The study results, published this month in the peer-reviewed Journal of Occupational and Environmental Medicine, looked at 1991 Gulf War veterans' self-reports of hearing chemical alarms going off during the war. Previous estimates have suggested chemical alarms sounded tens of thousands of times across the Gulf War theater of operations during the six-week war to oust Iraqi military occupying forces from Kuwait.
A pair of studies in 2012 by Dr.'s James Haley and James Tuite provided new evidence that supports that chemical plumes from destroyed Iraqi chemical warfare production and storage facilities drifted down over and exposed large numbers of Gulf War troops to low-levels of sarin, mustard, and other Iraqi chemical warfare agents.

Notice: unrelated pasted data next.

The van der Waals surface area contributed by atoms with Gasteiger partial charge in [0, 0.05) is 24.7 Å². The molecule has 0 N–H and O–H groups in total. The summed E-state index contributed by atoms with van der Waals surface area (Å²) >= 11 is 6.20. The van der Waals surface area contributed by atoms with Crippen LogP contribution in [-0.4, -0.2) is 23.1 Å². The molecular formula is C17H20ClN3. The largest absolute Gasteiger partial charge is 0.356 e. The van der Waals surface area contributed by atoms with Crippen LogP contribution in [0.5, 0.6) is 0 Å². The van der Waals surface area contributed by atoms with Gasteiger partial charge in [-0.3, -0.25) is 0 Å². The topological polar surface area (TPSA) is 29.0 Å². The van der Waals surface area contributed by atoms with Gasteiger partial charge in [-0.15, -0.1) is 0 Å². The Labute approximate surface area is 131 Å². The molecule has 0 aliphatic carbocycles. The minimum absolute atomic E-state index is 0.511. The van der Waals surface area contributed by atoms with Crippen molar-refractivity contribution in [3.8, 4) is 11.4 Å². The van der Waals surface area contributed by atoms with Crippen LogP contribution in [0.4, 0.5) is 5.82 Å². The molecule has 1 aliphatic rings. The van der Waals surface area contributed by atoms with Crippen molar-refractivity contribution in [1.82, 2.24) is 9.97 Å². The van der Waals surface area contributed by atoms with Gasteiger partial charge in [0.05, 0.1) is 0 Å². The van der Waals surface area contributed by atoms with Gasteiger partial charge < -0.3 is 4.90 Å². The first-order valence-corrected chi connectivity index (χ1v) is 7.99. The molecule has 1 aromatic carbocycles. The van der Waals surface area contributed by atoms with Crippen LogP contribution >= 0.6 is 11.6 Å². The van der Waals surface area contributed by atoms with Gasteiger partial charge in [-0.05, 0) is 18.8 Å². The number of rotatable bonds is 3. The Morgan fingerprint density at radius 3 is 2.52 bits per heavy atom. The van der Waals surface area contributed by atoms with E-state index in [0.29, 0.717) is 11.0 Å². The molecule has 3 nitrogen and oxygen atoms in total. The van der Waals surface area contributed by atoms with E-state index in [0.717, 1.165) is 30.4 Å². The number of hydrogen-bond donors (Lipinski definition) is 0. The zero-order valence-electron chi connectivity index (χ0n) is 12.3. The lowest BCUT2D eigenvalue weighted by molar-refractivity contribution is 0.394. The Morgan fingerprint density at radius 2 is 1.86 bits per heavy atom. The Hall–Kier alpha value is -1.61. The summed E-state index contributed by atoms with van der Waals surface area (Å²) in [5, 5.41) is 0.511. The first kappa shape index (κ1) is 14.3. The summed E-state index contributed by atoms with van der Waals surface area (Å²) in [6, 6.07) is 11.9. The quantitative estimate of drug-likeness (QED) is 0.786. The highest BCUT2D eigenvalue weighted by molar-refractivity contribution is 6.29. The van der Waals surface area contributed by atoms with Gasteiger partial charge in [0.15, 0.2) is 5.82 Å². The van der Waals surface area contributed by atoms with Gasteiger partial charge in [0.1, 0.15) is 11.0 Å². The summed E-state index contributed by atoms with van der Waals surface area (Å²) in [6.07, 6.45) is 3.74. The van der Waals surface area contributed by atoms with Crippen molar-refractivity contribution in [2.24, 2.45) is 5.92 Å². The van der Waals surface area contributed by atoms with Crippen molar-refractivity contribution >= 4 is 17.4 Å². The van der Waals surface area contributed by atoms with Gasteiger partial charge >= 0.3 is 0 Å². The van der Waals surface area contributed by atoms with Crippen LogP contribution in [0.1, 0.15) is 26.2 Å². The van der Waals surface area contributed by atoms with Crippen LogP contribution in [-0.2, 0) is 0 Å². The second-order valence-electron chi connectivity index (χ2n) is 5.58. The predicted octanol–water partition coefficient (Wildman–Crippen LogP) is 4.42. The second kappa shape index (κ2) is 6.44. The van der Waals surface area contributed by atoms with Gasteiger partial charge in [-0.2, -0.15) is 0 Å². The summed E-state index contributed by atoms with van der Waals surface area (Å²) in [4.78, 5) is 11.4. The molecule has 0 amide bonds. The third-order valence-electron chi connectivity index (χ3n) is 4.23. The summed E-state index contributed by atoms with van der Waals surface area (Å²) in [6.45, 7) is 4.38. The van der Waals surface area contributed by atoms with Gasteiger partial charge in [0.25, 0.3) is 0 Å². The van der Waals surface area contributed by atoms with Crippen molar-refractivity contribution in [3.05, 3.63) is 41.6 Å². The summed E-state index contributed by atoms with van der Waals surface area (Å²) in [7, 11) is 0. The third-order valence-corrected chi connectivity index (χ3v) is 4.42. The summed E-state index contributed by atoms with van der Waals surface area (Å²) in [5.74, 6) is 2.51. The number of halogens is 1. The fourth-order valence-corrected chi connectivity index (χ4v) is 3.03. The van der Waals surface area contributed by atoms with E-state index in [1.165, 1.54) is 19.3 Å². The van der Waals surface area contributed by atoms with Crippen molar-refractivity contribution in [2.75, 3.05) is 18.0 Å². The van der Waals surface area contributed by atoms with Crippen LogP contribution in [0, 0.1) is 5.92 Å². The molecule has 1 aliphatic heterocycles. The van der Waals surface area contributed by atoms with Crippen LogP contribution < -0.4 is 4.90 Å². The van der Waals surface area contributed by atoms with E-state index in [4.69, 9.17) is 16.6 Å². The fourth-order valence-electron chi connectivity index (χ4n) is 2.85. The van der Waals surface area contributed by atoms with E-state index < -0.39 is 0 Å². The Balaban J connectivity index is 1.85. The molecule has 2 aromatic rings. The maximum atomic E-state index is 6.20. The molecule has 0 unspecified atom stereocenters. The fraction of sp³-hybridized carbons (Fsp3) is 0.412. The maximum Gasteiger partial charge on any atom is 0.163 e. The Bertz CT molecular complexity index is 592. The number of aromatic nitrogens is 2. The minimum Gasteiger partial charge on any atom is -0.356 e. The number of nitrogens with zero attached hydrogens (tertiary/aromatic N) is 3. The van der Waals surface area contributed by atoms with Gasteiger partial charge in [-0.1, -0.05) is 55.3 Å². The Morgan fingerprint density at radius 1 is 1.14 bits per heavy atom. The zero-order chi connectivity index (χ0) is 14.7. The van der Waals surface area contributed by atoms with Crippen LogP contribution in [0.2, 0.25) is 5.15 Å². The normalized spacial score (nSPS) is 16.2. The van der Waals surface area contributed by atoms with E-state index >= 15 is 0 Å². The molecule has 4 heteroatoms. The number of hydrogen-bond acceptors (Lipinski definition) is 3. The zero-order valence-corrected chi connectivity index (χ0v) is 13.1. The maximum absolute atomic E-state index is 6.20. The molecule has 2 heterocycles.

These latest findings were written by cognitive neuroscientist Linda Chao, PhD, who has a long track record of Gulf War-related research and peer-reviewed publication funded by the U.S. Department of Veterans Affairs (VA).
SOURCE: PubMed, Dr. Linda Chao, Principal Investigator
J Occup Environ Med. 2016 Oct;58(10):1014-1020.
Associations Between the Self-Reported Frequency of Hearing Chemical Alarms in Theater and Visuospatial Function in Gulf War Veterans.
- [PubMed - in process]